Focus on disclosure

Moves to enable criminal histories to be checked at transtasman border posts will be discussed in talks in Melbourne this weekend between Justice Minister Judith Collins and Australian Attorney-general Nicola Roxon.

Barriers on the disclosure of convictions allow people with records to slip through immigration controls by lying on entry documents, and to avoid background checks in job applications.

The issue flared when expatriate New Zealander Joel Hohepa Morehu-Barlow was charged with stealing more than $A16 million ($19.77 million) from Queensland Health.

Morehu-Barlow (36), who also faces further charges of fraud, drug possession and falsification of documents, was hired by Queensland Health in 2005 despite a previous criminal record in New Zealand, including the theft of $55,000 from the Tax Office.

New Zealanders and Australians can enter the other's country so long as they have not been sentenced to a year or more in jail, but can elude this restriction by ticking entry cards declaring they have no record.

Employers can check only for criminal records with the consent of prospective employees.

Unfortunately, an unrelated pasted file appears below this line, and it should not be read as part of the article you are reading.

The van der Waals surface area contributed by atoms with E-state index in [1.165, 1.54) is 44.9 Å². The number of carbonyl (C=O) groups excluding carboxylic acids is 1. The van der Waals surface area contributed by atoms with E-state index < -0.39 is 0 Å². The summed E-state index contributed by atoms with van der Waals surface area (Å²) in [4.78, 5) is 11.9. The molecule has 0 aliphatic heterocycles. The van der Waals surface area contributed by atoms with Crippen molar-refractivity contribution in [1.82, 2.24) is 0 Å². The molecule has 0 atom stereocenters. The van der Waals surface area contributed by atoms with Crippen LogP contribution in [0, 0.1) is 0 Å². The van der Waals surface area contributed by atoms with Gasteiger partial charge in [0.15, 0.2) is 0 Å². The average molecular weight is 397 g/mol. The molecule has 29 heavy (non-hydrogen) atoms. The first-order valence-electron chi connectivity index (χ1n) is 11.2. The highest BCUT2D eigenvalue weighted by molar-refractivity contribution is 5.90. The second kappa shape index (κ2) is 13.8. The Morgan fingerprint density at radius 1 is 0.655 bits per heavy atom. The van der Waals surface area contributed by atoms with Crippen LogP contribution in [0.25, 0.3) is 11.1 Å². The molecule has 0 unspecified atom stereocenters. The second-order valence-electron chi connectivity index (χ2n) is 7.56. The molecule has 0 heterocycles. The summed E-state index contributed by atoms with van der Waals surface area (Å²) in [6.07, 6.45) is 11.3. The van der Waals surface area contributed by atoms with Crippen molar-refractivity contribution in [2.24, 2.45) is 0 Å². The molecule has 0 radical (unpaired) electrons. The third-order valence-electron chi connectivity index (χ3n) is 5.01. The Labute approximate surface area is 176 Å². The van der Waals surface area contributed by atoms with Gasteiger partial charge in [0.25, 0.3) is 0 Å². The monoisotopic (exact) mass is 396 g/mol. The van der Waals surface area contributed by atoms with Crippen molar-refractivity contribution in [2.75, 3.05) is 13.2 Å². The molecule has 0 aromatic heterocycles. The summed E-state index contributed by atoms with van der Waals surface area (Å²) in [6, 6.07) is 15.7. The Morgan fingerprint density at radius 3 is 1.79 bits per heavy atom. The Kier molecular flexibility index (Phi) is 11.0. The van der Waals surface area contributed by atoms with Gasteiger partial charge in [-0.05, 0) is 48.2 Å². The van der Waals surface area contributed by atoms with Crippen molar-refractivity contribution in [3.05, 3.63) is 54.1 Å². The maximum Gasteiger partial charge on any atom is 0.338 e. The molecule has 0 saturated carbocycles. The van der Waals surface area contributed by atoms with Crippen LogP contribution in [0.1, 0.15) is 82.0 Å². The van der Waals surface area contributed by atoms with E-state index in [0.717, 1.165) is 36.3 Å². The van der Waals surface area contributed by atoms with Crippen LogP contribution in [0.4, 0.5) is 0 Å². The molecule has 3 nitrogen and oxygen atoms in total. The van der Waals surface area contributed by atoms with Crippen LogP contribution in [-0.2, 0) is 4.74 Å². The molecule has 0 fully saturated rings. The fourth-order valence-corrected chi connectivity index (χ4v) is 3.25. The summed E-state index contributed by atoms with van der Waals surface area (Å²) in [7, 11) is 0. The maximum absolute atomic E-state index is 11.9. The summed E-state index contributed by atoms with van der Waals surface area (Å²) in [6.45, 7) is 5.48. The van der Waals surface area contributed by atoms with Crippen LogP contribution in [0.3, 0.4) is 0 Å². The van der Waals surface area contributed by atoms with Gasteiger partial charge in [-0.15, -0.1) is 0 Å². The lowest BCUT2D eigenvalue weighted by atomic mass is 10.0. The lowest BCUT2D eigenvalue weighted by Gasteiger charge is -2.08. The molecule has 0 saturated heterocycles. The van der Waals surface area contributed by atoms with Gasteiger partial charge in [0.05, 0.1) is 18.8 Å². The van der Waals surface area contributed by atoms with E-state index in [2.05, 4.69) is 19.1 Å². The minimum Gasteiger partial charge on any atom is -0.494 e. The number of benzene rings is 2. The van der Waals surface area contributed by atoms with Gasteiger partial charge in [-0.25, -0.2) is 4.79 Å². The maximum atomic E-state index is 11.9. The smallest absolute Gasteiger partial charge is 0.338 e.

The arrest of Morehu-Barlow has prompted investigations that have shown New Zealanders have slipped into Australia despite convictions for such serious offences as kidnapping, rape, manslaughter and robbery.

Officials are discussing means of exchanging criminal records to block the free transtasman travel of serious offenders, and the issue will be discussed by Ms Collins and Ms Roxon.

The ministers will also discuss the operation of the Transtasman Proceedings Acts passed by both Parliaments in 2010, which enable documents filed in one country to be served in the other, and allows courts to determine jurisdiction.

The Acts also allow the service and enforcement of subpoenas, the recognition and enforcement of judgements, enable corporate watchdogs to launch proceedings in each other's country, and clarifies rules of evidence and the admissibility of transtasman court documents.

Prime Minister John Key and six other senior ministers were also going to Melbourne for weekend talks with their Australian counterparts.

Mr Key is scheduled to meet Australian Prime Minister Julia Gillard and Finance Minister Bill English will have talks with Treasurer Wayne Swan.

Other ministers to meet their Australian counterparts are Health Minister Tony Ryall, Commerce Minister Craig Foss, Economic Development, Science and Technology Minister Steven Joyce, Education Minister Hekia Parata, and Defence Minister Dr Jonathan Coleman. - The New Zealand Herald


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